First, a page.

Some of the things we love most about Windsor

PUBLISHED: 14:58 27 February 2017 | UPDATED: 14:59 27 February 2017

The Windsor Greys statue on the roundabout at the junction of Kings Road and Albert Road – and the first daffodils are out

The Windsor Greys statue on the roundabout at the junction of Kings Road and Albert Road – and the first daffodils are out

© Maureen McLean. All Rights Reserved

Whether you take the car, train or simply head into town on foot, the sights and sounds of the Royal town are always a pick-me-up

If you’re feeling the chill, it’s easy to get cosy indoors and then realise as darkness falls that you haven’t taken a step outside, and even be temporarily glad of it! But that’s not good for our spirits or physical well-being and the chirpiest people of all ages you meet are those who wrap up well and then head out to meet others with the same outlook.

However cold it is, Windsor is a great place for winter ‘people-watching’ as you’ll always find plenty of folk, not just the tourists, drawn by its charms.

There’s the Castle of course, and one of our favourites is to take a look at the chilly Thames and then decide that’s a good enough reason to head for the feast of shops and cafes nearby!

Not that we’re quite ready to leave the river behind just yet, A great way to see the town is a combination of a river trip and road trip with the Windsor Duck Tours, see River cruises along the Thames are also available with French Brothers ( Their 40 mins trips run 10am to 3pm, weekends only, until 5 February, and then 10am to 5pm daily from 11 February, all subject to river conditions of course.

Stay on dry land, though, and you can buy two bags of swan food for £1 at the café next to the River Thames where the river cruises leave.

Another great way to see Windsor is to go on a guided cycling tour with Mind the Gap Tours. The tours depart from Windsor & Eton Riverside Train Station at 10.30am and 2.30pm and last for three hours. They cost £25 per person and cycles are provided, see

Still full of energy? The Long Walk is really popular for walkers and joggers. It’s 2.65 miles long and starts at the George IV gateway at Windsor Castle and ends at the famous Copper Horse. Erected in 1831 as a memorial to George III, it can be seen for miles around. The Long walk is part of Windsor Great Park and you can often see deer grazing nearby. Not up to jogging? You can watch the hardy souls who do while enjoying a gentle amble of your own.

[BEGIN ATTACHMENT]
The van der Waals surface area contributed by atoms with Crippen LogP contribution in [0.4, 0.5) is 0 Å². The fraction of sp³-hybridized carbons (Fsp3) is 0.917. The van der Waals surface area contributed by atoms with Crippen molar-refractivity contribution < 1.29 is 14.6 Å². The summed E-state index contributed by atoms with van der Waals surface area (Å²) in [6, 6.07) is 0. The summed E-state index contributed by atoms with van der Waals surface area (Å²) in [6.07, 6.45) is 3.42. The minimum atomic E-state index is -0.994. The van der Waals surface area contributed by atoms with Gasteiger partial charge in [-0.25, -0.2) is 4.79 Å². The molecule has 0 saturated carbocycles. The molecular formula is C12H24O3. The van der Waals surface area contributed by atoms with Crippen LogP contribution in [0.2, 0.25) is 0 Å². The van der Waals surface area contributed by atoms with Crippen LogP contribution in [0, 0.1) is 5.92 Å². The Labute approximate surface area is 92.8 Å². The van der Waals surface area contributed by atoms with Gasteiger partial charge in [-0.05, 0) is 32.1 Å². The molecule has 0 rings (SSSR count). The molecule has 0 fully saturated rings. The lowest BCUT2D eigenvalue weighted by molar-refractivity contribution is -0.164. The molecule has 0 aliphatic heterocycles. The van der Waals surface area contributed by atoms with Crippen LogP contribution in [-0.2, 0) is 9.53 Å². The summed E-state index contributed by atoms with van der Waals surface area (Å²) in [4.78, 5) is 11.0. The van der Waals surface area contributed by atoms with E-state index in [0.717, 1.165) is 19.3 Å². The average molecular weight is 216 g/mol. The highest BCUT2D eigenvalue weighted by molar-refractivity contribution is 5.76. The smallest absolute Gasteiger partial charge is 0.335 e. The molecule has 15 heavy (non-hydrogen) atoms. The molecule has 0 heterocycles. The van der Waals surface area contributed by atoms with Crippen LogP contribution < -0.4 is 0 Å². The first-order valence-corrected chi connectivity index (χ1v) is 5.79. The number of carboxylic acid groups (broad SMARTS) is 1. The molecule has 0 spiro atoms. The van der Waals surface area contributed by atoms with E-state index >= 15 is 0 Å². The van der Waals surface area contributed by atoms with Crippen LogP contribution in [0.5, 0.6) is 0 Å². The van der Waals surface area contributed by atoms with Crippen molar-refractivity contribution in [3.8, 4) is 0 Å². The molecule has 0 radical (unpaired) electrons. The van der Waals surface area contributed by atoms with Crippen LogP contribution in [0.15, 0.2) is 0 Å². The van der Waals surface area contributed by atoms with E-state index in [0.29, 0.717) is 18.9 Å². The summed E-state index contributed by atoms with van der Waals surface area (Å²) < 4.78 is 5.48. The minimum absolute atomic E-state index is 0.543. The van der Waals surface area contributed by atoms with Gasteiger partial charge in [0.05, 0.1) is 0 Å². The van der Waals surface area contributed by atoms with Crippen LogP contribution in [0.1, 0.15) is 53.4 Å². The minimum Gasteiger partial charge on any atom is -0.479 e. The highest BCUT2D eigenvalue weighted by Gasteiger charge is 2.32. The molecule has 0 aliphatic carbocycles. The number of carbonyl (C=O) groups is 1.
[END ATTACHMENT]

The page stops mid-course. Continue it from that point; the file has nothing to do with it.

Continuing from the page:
Back in the town centre, both local people and tourists love to watch the Changing of the Guard. This time of year the soldiers wear long coats to keep them nice and warm. But trust us, they’re still hard as nails underneath!

For details see

If you are a resident of The Royal Borough of Windsor and Maidenhead you may be eligible for an Advantage card. This gives discounts to premises such as many restaurants and includes free entry into Windsor Castle including the State Apartments and Queen Mary’s Dolls’ House.

And you don’t need to be a visitor from overseas to make the most of the friendly Tourist Office in Windsor Royal Shopping – it’s full of ideas for places to go in Windsor.

For instance, the Diamond Jubilee Fountain is near to Alexandra Gardens and both are well worth a visit. The Fountain was commissioned in 2012 to mark Her Majesty the Queen’s Diamond Jubilee. The new bandstand in Alexandra Gardens is a great addition to the town.

And here’s a good way to keep the kids occupied. Why not try one of the East Berkshire Windsor Murder Mystery Treasure Trails? You can download them at and they cost £6.99.

Windsor’s streets of older homes are full of their own history and just before Park Street and at the end of St Albans Street are two red and blue postboxes. The blue one dates back to 1934 and is the only one in the country. It commemorates the first Airmail delivery.

During your visit look out for the Queen’s Walkway markers around the town. The Walkway takes you on a fabulous self guided four mile walk around 63 of Windsor’s attractions – see

If you are interested in history we can recommend the Blue Badge guides in Windsor ( They do some really interesting tours about old parts of Windsor.

Locals and visitors from across the globe always like to stop off at the Crooked House (now occupied by Jersey Pearls). It’s located right next to the Windsor Museum and Windsor Guildhall. HRH Prince Charles and Camilla Parker Bowles were married at the Guildhall in 2005 and Sir Elton John and his partner David Furnish had their Civil Partnership at the Guildhall in the same year.

Make a day of it and complete your visit with a trip to The Theatre Royal Windsor. They host some wonderful plays, musicals and comedy evenings throughout the year. February’s line-up includes Dreamboats and Petticoats, Simon Williams’s cutting edge thriller Kiss of Death, Ayckbourn’s Henceforward, Ding Dong Murder Me On High, the latest installment of Inspector Pratt’s adventures by Peter Gordon, and Willy Russell’s tremendous musical, Blood Brothers. See

Windsor is a really great place for shopping and eating out. It has some cobbled streets and atmospheric pubs. Windsor Royal Shopping has plenty of eateries and is home to the Windsor Central Railway station.


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